WSRW letter to Ballance Agri-Nutrients, 7 February 2015
Published 04 March 2015


Brussels
7 February 2015


Ballance Agri-Nutrients
161 Hewletts Rd
Mt Maunganui 3116
New Zealand

To the attention of Mr. Mark Wynne,
CEO of Ballance Agri-Nutrients
Via: mark.wynne@ballance.co.nz


Request for comments – Pending report on phosphate imports from occupied Western Sahara

Dear Mr Wynne,

Western Sahara Resource Watch is writing to you regarding Ballance Agri-Nutrients phosphate imports from occupied Western Sahara.

Our research demonstrates that your company received at least three shipments of phosphate from the Bou Craa mine in Western Sahara during the calendar year 2014. We have determined that those shipments totaled minimum 156,000 tonnes, making Ballance Agri-Nutrients a sizeable importer of phosphate rock from occupied Western Sahara for last year.

In the coming weeks, WSRW will publish a follow-up report to its “P for Plunder” report of 2014. The revised edition of the report will offer information about the importing companies, and about the estimated volume and market value of the imports. Given the estimated size of Ballance Agri-Nutrients’ imports, the company will surely be featured in that report.

We refer to our letter of 4 May 2014, outlining our general concerns about Ballance Agri-Nutrients’ imports over the years, and the ethical, political and legal implications connected to your purchases.
In your answer to us on the 6 May 2014, you claim to not contravene “a United Nations legal opinion”.

The United Nations legal opinion you refer to must surely be the 2002 Legal Opinion by the UN Legal Counsel, which we referred to in our letter to you. That same Legal Opinion clearly states that any such operation will be in violation of international law if it taking place in the disregard of the wishes of the territory. Please read the conclusion of that opinion (www.arso.org/Olaeng.pdf)

That is why we asked Ballance the following question:
What has Ballance done to seek the consent of the people of Western Sahara, who are the legitimate owners of the phosphates?
We do not see a reply to that question in your letter to us. We would therefore like to ask that same question again, and look forward to your reply. Until Balance explains and documents how this trade takes place in the respect of the wishes of the people of the territory – the owners of the phosphates – we recommend you to not make references to having support in international law. Until we see such documentation, we will keep referring to your company failing to ascertain the wishes of the people has been respected, and that your company therefore undermines international law.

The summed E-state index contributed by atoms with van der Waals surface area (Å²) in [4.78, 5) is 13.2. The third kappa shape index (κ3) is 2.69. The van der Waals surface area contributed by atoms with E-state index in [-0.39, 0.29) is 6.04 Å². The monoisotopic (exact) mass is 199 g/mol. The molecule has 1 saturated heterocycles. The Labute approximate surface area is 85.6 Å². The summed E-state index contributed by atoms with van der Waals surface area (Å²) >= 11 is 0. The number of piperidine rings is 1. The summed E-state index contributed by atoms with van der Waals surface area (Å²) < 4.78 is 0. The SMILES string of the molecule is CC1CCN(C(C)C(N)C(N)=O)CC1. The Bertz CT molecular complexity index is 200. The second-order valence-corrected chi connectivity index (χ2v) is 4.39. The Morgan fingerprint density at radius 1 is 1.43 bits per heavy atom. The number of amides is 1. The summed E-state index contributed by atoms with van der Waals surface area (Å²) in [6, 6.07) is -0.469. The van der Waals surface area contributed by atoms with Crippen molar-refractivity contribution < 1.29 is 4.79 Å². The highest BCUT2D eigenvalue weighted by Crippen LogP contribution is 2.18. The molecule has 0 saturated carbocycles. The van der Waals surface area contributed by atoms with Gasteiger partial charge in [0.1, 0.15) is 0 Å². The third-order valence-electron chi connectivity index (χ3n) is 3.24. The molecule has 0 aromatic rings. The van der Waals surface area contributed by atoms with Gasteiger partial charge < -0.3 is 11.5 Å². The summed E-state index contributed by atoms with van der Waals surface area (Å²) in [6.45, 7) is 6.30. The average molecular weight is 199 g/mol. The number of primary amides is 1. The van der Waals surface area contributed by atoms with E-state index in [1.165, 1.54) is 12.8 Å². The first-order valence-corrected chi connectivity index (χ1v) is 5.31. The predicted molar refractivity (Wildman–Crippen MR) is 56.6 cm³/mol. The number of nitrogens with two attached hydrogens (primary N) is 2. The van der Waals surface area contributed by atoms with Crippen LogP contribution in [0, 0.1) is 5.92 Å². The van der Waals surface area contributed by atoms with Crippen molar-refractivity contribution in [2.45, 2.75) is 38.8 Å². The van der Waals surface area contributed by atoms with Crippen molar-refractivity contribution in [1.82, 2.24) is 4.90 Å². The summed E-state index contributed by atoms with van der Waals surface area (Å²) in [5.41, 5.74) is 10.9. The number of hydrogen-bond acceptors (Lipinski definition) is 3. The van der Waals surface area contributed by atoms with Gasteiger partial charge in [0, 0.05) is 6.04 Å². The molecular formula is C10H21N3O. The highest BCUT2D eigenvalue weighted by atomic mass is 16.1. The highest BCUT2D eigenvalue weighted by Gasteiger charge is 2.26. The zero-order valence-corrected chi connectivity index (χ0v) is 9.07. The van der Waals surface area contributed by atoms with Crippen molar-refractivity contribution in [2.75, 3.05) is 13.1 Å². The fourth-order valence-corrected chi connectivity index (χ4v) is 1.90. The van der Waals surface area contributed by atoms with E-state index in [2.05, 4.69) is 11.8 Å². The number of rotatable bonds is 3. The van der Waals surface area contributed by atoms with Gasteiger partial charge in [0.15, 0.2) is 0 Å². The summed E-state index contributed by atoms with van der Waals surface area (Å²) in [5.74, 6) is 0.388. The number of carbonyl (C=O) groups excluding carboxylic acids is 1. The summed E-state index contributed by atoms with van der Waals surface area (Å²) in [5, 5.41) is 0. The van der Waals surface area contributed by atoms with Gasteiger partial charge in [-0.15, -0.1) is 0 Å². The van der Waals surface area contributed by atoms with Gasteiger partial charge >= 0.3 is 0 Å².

We are working on an update to the report from last year, and would be grateful if, before this February 12, Ballance in addition can clarify the following matters:

1. Is it correct that Ballance Agri-Nutrients received 3 shipments of phosphate from occupied Western Sahara during 2014, amounting to approximately 156,000 tonnes?
2. What volumes has Ballance Agri-Nutrients imported from Western Sahara in 2013, 2012 and 2011?
3. What steps, if any, has Ballance Agri-Nutrients taken to assure itself of the continuing consent of the Saharawi people to such purchases, consistent their right to self-determination, the 2002 UN Legal Opinion (S/2002/161) and international humanitarian law?
4. When does Ballance’s purchase agreement with OCP for phosphates from Western Sahara expire?
5. Does the contract specify any volumes that are to be taken by Ballance? If yes, what volumes are to be taken annually?

We maintain that it is not in Ballance Agri-Nutrients’ interest to be associated with colonialism, an illegal occupation, grave human rights violations and impermissible resource exploitation in Western Sahara. By refraining from importing until the status of the territory has been settled, your company will help to create the circumstances that will allow the people of Western Sahara to freely and fairly determine their political future, as is their right under international law. Others, of course, have done this, and numerous investors continue to give up or refrain from acquiring share interests in the few remaining companies involved in the trade.

Please let us know if our questions above are not clear, or if you require additional information to respond to them. WSRW looks forward to hearing from you.

Yours sincerely,

Sara Eyckmans
International Coordinator
Western Sahara Resource Watch


A copy of this letter was sent to;
- Chair of Ballance, Mr. David Peacocke, via dpeacocke@ballance.co.nz and directors@ballance.co.nz



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